Anthology 2 (1997)


Disc One
1.Real Love
2.Yes It Is
3.I'm Down
4.You've Got To Hide Your Love Away
5.If You've Got Troubles
6.That Means a Lot
7.Yesterday
8.It's Only Love
9.I Feel Fine
10.Ticket to Ride
11.Yesterday
12.Help!
13.Everybody's Trying To Be My Baby
14.Norwegian Wood (This Bird Has Flown)
15.I'm Looking Through You
16.12-Bar Original
17.Tomorrow Never Knows
18.Got To Get You Into My Life
19.And Your Bird Can Sing
20.Taxman
21.Eleanor Rigby (Strings Only)
22.I'm Only Sleeping (Rehearsal)
23.I'm Only Sleeping (Take 1)
24.Rock & Roll Music
25.She's A Woman

Disc Two
1.Strawberry Fields Forever (Demo Sequence)
2.Strawberry Fields Forever (Take 1)
3.Strawberry Fields Forever (Take 7)
4.Penny Lane
5.A Day in the Life
6.Good Morning, Good Morning
7.Only a Northern Song
8.Being For the Benefit of Mr. Kite (Takes 1 and 2)
9.Being For the Benefit of Mr. Kite (Take 7)
10.Lucy in the Sky With Diamonds
11.Within You, Without You
12.Sergeant Pepper's Lonely Hearts Club Band (Reprise)
13.You Know My Name (Look Up My Number)
14.I Am the Walrus
15.The Fool on the Hill (Demo Version)
16.Your Mother Should Know
17.The Fool on the Hill (Take 4)
18.Hello Goodbye
19.Lady Madonna
20.Across the Universe

 

The second of the Anthology series - and a much more interesting offering. To be fair, the timeframe here is the most creative period during the group's tenure. Beginning around the time of Help!, the CD goes all the way through Magical Mystery Tour.

As with the first Anthology compilation, there is a "new" recording here that leads off the set. Real Love sounds much more "polished" than Free as a Bird. It doesn't sound like, well, like it's been "resurected". It sounds very fresh, very Lennon, and very Beatles. Like the first new song, Jeff Lynne produced the song and added his flavor to it, which again, depending on your taste is either the best thing for a new Beatles song or an abomination. Fans can be finicky.

The first section of the compilation picks up right where the last one left off, but fortunately everything here - well, almost everything here is pretty listenable. Close to the beginning of disc one are two songs that were never released - That Means A Lot and a great Ringo song If You've Got Troubles. Apparently the last one was never released since there was "already" a Ringo song on the current album that they were recording. A few songs later into the repertoire is a great jam session, simply called 12-Bar Original. Not only is it a great little tune, but it's very unique since we never really got to hear this band just cut loose and jam quite like this. Yes, they were great songwriters and great musicians.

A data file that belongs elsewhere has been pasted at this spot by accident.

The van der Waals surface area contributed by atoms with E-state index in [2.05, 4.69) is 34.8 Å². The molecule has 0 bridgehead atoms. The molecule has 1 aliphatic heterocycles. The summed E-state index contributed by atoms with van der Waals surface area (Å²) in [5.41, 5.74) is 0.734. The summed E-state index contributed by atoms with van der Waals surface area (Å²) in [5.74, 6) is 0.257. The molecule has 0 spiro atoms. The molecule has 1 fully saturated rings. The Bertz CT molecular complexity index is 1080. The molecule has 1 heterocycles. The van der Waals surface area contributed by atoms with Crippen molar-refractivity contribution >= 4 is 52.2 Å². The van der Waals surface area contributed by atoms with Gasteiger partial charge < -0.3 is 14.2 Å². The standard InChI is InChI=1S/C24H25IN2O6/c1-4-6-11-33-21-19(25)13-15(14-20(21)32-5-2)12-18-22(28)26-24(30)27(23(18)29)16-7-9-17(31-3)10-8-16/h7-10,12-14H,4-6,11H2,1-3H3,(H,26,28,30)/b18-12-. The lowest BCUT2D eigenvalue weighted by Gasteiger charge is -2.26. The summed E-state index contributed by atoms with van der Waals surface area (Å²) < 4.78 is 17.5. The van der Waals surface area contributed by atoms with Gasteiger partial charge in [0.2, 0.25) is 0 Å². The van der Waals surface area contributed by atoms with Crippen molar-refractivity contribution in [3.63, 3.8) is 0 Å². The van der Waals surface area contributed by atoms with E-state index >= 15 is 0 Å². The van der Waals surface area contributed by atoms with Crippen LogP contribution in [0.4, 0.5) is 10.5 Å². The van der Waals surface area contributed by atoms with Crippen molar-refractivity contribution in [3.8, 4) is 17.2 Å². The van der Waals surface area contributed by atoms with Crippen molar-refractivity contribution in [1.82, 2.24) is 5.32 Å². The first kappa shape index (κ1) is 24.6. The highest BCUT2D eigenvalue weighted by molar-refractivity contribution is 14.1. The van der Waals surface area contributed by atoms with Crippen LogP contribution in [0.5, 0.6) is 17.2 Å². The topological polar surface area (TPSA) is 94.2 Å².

Unlike Anthology 1 which featured a lot of rough, unrehearsed demos, this series has a lot of "alternate" versions of the songs which are, well, listenable. George Harrison's Taxman is a prime example. The structure of the song is identical to the orginal, yet the backing vocal is a different refrain that doesn't sound any better nor worse, just different. Likewise, Lennon's Tomorrow Never Knows is just as bizarre as the original, yet the arrangement is substantially different and probably wouldn't surprise most listeners had the one here been the one the group chose instead of the one that closed Revolver. There are some rough spots as well. And Your Bird Can Sing is a prime example of the boys so stoned that they literally laughing hysterically throughout the whole track. Interesting? Yes. Listenable? Not really.

Things really get interesting on disc 2, which begins with the "Sergeant Pepper" sessions. Yes, there are 3 cuts of Strawberry Fields Forever, but remember, that song was so complex that it's a lot of fun to see its development in the 3 versions here. And, yes, Lennon does sing "Cranberry Sauce" at the end of the song. Penny Lane, again sounds perfect, with only a different instrumental middle eight. Conversely, A Day in the Life is featured in a raw, early form that's just as pleasurable (the song, when completed, managed to merge 2 completely different songs - one a Lennon, the other a McCartney. The unfinished Lennon version is here).

There's also a nice alternate version of the most famous Beatle B-Side You Know My Name (Look up the Number) complete with The Rolling Stones' Brian Jones on saxophone. The majority of the second disc includes alternate versions from Magical Mystery Tour. Most aren't as interesting as the "Sergeant Pepper" sessions, so it's easy to lose interest that far into the second CD. Next is an unspectacular version of Lady Madonna followed by a pretty good alternate version of Across the Universe.

It's interesting to note that right after the timeframe here is when the band went back to their "roots" and became slightly less experimental. That's what make this anthology so interesting. Whether or not a coincidence, it was nice that the 3 Anthologys represented well defined time-frames of the band's career. This one was a lot of fun.

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